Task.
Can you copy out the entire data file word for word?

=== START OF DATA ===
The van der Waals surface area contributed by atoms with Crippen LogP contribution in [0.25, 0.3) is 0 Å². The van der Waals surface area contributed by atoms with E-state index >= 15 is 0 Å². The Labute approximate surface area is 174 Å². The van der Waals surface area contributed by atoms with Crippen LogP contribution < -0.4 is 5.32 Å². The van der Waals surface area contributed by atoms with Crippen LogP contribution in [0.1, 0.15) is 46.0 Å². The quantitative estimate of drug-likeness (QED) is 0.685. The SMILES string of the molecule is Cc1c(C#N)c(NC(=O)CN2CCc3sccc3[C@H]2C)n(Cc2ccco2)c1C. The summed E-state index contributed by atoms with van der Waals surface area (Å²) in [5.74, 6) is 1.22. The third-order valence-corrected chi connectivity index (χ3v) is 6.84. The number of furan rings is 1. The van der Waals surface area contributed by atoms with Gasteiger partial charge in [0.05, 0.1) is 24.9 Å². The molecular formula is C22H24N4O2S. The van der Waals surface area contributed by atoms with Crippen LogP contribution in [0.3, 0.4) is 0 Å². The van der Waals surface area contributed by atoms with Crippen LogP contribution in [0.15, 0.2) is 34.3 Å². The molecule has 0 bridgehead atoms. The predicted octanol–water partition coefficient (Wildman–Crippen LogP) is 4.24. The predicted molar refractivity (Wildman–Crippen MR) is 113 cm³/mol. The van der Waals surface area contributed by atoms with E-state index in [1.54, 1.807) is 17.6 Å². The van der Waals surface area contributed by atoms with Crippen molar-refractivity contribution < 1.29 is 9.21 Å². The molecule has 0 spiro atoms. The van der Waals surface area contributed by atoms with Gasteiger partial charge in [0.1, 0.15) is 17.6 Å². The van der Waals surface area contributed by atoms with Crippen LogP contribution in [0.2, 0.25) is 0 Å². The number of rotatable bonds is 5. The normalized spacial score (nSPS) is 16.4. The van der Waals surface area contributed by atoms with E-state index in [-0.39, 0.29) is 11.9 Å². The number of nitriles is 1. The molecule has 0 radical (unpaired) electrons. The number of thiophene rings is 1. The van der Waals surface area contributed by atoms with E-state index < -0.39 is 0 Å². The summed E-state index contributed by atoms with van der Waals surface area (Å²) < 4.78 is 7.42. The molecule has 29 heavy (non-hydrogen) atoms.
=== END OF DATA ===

The van der Waals surface area contributed by atoms with Crippen LogP contribution in [0.25, 0.3) is 0 Å². The van der Waals surface area contributed by atoms with E-state index >= 15 is 0 Å². The Labute approximate surface area is 174 Å². The van der Waals surface area contributed by atoms with Crippen LogP contribution < -0.4 is 5.32 Å². The van der Waals surface area contributed by atoms with Crippen LogP contribution in [0.1, 0.15) is 46.0 Å². The quantitative estimate of drug-likeness (QED) is 0.685. The SMILES string of the molecule is Cc1c(C#N)c(NC(=O)CN2CCc3sccc3[C@H]2C)n(Cc2ccco2)c1C. The summed E-state index contributed by atoms with van der Waals surface area (Å²) in [5.74, 6) is 1.22. The third-order valence-corrected chi connectivity index (χ3v) is 6.84. The number of furan rings is 1. The van der Waals surface area contributed by atoms with Gasteiger partial charge in [0.05, 0.1) is 24.9 Å². The molecular formula is C22H24N4O2S. The van der Waals surface area contributed by atoms with Crippen LogP contribution in [0.3, 0.4) is 0 Å². The van der Waals surface area contributed by atoms with Crippen LogP contribution in [0.15, 0.2) is 34.3 Å². The molecule has 0 bridgehead atoms. The predicted octanol–water partition coefficient (Wildman–Crippen LogP) is 4.24. The predicted molar refractivity (Wildman–Crippen MR) is 113 cm³/mol. The van der Waals surface area contributed by atoms with E-state index in [1.54, 1.807) is 17.6 Å². The van der Waals surface area contributed by atoms with Crippen molar-refractivity contribution < 1.29 is 9.21 Å². The molecule has 0 spiro atoms. The van der Waals surface area contributed by atoms with Gasteiger partial charge in [0.1, 0.15) is 17.6 Å². The van der Waals surface area contributed by atoms with Crippen LogP contribution in [0.2, 0.25) is 0 Å². The number of rotatable bonds is 5. The normalized spacial score (nSPS) is 16.4. The van der Waals surface area contributed by atoms with E-state index in [-0.39, 0.29) is 11.9 Å². The number of nitriles is 1. The molecule has 0 radical (unpaired) electrons. The number of thiophene rings is 1. The van der Waals surface area contributed by atoms with E-state index < -0.39 is 0 Å². The summed E-state index contributed by atoms with van der Waals surface area (Å²) < 4.78 is 7.42. The molecule has 29 heavy (non-hydrogen) atoms.